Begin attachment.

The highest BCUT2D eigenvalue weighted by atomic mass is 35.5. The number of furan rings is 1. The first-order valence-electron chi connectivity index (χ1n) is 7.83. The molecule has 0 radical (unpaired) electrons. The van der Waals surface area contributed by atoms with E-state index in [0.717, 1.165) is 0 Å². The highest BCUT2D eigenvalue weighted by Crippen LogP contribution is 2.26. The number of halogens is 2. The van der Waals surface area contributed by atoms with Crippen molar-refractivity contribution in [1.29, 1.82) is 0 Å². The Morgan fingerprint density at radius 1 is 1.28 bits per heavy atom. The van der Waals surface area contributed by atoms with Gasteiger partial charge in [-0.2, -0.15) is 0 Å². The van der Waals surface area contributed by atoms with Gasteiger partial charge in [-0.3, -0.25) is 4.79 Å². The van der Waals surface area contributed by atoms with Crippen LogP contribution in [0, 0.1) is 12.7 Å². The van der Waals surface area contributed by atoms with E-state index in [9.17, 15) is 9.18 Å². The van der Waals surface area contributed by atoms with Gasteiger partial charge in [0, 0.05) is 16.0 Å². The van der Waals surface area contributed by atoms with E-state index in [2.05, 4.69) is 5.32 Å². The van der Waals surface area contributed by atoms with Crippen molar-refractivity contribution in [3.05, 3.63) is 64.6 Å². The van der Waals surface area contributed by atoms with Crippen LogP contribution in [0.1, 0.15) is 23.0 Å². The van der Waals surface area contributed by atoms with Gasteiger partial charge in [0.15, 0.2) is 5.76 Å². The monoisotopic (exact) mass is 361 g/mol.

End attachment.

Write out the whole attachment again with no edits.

The highest BCUT2D eigenvalue weighted by atomic mass is 35.5. The number of furan rings is 1. The first-order valence-electron chi connectivity index (χ1n) is 7.83. The molecule has 0 radical (unpaired) electrons. The van der Waals surface area contributed by atoms with E-state index in [0.717, 1.165) is 0 Å². The highest BCUT2D eigenvalue weighted by Crippen LogP contribution is 2.26. The number of halogens is 2. The van der Waals surface area contributed by atoms with Crippen molar-refractivity contribution in [1.29, 1.82) is 0 Å². The Morgan fingerprint density at radius 1 is 1.28 bits per heavy atom. The van der Waals surface area contributed by atoms with Gasteiger partial charge in [-0.2, -0.15) is 0 Å². The van der Waals surface area contributed by atoms with Gasteiger partial charge in [-0.3, -0.25) is 4.79 Å². The van der Waals surface area contributed by atoms with Crippen LogP contribution in [0, 0.1) is 12.7 Å². The van der Waals surface area contributed by atoms with E-state index in [9.17, 15) is 9.18 Å². The van der Waals surface area contributed by atoms with Gasteiger partial charge in [0, 0.05) is 16.0 Å². The van der Waals surface area contributed by atoms with E-state index in [2.05, 4.69) is 5.32 Å². The van der Waals surface area contributed by atoms with Crippen molar-refractivity contribution in [3.05, 3.63) is 64.6 Å². The van der Waals surface area contributed by atoms with Crippen LogP contribution in [0.1, 0.15) is 23.0 Å². The van der Waals surface area contributed by atoms with Gasteiger partial charge in [0.15, 0.2) is 5.76 Å². The monoisotopic (exact) mass is 361 g/mol.